Drowsy Driving Prevention November 5 – 12

November 1, 2017

Drowsy Driving Prevention week is November 5 – 12, 2017.  AAA Foundation for Traffic Safety reports that drowsiness was involved in one of five fatal crashes.  Drivers are often unaware or in denial of how tired they really are.

Drowsy or fatigued driving related crashes can occur at any time of the day but research suggests that the majority of crashes attributed to drowsy or fatigued drivers occur during early morning or mid-afternoon hours

Determining if a crash is related to a driver who is drowsy or fatigued is a difficult undertaking.  Law enforcement officers are asked to identify such drivers but it remains a challenging task.  Statistics and data are estimates because the actual numbers are often under reported.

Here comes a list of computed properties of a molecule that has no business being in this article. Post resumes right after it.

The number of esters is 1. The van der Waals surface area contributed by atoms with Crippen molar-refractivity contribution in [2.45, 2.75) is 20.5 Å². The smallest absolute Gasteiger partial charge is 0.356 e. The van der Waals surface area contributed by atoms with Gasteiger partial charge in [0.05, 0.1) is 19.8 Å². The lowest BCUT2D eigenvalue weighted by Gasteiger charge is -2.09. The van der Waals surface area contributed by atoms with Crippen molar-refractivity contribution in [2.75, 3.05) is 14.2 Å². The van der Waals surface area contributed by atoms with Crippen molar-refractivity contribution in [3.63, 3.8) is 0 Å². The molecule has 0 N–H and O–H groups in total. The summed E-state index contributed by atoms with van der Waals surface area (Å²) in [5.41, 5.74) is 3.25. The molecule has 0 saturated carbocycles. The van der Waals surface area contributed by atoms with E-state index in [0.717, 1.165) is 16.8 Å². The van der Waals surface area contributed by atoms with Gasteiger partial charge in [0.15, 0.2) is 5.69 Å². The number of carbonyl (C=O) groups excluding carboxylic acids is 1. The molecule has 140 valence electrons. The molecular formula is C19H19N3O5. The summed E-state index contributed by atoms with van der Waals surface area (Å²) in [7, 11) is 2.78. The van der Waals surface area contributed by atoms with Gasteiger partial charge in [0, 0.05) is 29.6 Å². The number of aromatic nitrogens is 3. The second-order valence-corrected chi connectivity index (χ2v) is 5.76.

What we do know is that drowsy or fatigued drivers cause more accidents than is widely known.  It’s important as drivers to be aware of our own body’s capacity to function when tired.  Information from note the following behaviors occurring when driving.  These behaviors indicate you are not fully alert and should consider not being behind the wheel.

  • Trouble focusing, keeping your eyes open or head up
  • Yawning or rubbing your eyes repeatedly
  • Daydreaming or wandering thoughts
  • Drifting from your lane, tailgating and missing sings or exits
  • Feeling restless, irritable or aggressive
  • Turning up the radio or rolling down the window
  • Slower reaction time, poor judgement
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